Daughter of Purépechas, indigenous Mexican migrants, gets a full ride to Harvard
Elizabeth Esteban, the daughter of indigenous Mexican immigrants, won a full ride to Harvard to pursue the career of her choice.
Elizabeth Esteban, a young Latina living in California, is the daughter of indigenous migrant parents who work in the fields in the Coachella Valley. A few days ago Elizabeth received a letter from Harvard, one of the most prestigious universities in the world, notifying her that she had won a full scholarship to study there.
Elizabeth lives in a mobile home in Mecca, and her parents are two of the hundreds of members of the indigenous tribe that migrated there in search of a better life.
The case of the Esteban family, it perfectly illustrates how one's dream becomes a reality. The children of Mexican migrants in the U.S. can opt for a quality higher education, even though statistics confirm the difficulty of finding a place in universities, especially for economic reasons. Harvard's acceptance rate is 3%, and only 10% of the student population is Latino.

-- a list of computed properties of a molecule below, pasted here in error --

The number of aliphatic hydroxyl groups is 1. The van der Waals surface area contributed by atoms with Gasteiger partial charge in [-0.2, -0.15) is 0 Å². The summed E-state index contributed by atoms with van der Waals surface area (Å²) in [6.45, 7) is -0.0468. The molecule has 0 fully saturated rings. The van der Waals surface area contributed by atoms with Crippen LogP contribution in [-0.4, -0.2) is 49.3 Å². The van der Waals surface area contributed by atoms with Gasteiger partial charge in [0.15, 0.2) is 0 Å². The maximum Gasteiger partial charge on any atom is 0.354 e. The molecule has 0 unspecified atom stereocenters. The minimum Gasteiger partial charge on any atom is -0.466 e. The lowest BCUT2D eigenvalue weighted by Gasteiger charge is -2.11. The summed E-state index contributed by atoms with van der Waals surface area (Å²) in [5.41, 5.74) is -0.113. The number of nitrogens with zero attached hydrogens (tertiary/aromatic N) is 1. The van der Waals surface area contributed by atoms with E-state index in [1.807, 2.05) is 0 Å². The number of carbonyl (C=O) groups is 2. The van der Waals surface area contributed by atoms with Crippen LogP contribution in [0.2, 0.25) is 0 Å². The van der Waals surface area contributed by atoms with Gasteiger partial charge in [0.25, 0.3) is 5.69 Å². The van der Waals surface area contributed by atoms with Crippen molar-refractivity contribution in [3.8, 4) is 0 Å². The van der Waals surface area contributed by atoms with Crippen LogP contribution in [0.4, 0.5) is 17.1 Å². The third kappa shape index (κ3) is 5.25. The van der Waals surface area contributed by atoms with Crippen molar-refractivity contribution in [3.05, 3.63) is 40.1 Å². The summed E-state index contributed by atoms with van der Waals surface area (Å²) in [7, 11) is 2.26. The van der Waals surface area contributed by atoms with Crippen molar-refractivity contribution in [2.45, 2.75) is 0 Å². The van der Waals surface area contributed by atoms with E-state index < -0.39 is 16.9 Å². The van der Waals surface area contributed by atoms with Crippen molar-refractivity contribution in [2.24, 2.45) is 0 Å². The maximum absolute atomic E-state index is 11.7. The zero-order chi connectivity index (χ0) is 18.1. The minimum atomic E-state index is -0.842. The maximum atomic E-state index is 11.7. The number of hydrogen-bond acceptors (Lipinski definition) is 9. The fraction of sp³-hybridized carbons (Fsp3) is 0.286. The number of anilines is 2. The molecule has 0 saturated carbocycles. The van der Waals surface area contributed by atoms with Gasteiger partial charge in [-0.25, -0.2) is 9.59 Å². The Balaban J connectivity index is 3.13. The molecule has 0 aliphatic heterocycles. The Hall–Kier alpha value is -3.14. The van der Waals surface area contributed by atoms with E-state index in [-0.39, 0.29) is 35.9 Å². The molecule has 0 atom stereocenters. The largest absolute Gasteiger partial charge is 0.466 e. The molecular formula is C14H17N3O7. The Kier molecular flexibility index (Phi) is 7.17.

Esteban has decided to study political science to later become a congresswoman for in region and said she hopes to be an example for other women in her community, showing that they can break down any barrier.
"No one in this community has been able to achieve that and I feel very proud and very grateful, and very happy because no one here thinks that someone from this side of the east valley can achieve something like that," Elizabeth told Univisión.
Her parents, who belong to the Purépecha community in the state of Michoacán, said they were very proud of their daughter.
"It was worth it, because now my daughter has achieved what she longed for, her dream of studying, and now even more so. I am very proud that all her goals are being fulfilled," said her mother, Cecilia Esteban.